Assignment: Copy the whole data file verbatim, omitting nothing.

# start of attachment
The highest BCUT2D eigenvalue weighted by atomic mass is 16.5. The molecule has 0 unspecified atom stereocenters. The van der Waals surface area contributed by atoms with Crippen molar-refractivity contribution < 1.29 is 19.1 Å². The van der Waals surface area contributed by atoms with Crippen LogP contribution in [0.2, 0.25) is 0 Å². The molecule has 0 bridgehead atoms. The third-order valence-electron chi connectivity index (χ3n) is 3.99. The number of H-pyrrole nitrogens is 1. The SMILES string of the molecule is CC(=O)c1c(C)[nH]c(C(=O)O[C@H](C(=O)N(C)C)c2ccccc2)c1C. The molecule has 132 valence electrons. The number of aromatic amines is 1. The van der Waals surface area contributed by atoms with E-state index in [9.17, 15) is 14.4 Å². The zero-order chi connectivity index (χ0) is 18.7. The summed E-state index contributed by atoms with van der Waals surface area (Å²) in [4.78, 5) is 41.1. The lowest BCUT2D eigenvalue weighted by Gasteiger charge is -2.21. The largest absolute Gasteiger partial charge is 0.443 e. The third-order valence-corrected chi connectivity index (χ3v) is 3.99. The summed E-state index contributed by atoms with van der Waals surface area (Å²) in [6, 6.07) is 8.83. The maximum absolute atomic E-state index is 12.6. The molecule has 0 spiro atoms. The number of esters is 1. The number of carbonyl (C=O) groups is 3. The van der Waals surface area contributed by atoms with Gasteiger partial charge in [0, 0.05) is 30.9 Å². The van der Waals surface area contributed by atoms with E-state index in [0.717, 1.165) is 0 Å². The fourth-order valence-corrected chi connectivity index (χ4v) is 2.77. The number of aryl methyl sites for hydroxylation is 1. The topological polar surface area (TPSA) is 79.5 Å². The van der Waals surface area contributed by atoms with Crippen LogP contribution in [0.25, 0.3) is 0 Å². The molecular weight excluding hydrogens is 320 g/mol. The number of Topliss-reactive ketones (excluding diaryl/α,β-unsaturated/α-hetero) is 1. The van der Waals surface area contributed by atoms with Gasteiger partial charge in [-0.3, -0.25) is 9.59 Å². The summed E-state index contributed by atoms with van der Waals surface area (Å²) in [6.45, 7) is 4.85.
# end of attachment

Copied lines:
The highest BCUT2D eigenvalue weighted by atomic mass is 16.5. The molecule has 0 unspecified atom stereocenters. The van der Waals surface area contributed by atoms with Crippen molar-refractivity contribution < 1.29 is 19.1 Å². The van der Waals surface area contributed by atoms with Crippen LogP contribution in [0.2, 0.25) is 0 Å². The molecule has 0 bridgehead atoms. The third-order valence-electron chi connectivity index (χ3n) is 3.99. The number of H-pyrrole nitrogens is 1. The SMILES string of the molecule is CC(=O)c1c(C)[nH]c(C(=O)O[C@H](C(=O)N(C)C)c2ccccc2)c1C. The molecule has 132 valence electrons. The number of aromatic amines is 1. The van der Waals surface area contributed by atoms with E-state index in [9.17, 15) is 14.4 Å². The zero-order chi connectivity index (χ0) is 18.7. The summed E-state index contributed by atoms with van der Waals surface area (Å²) in [4.78, 5) is 41.1. The lowest BCUT2D eigenvalue weighted by Gasteiger charge is -2.21. The largest absolute Gasteiger partial charge is 0.443 e. The third-order valence-corrected chi connectivity index (χ3v) is 3.99. The summed E-state index contributed by atoms with van der Waals surface area (Å²) in [6, 6.07) is 8.83. The maximum absolute atomic E-state index is 12.6. The molecule has 0 spiro atoms. The number of esters is 1. The number of carbonyl (C=O) groups is 3. The van der Waals surface area contributed by atoms with Gasteiger partial charge in [0, 0.05) is 30.9 Å². The van der Waals surface area contributed by atoms with E-state index in [0.717, 1.165) is 0 Å². The fourth-order valence-corrected chi connectivity index (χ4v) is 2.77. The number of aryl methyl sites for hydroxylation is 1. The topological polar surface area (TPSA) is 79.5 Å². The van der Waals surface area contributed by atoms with Crippen LogP contribution in [0.25, 0.3) is 0 Å². The molecular weight excluding hydrogens is 320 g/mol. The number of Topliss-reactive ketones (excluding diaryl/α,β-unsaturated/α-hetero) is 1. The van der Waals surface area contributed by atoms with Gasteiger partial charge in [-0.3, -0.25) is 9.59 Å². The summed E-state index contributed by atoms with van der Waals surface area (Å²) in [6.45, 7) is 4.85.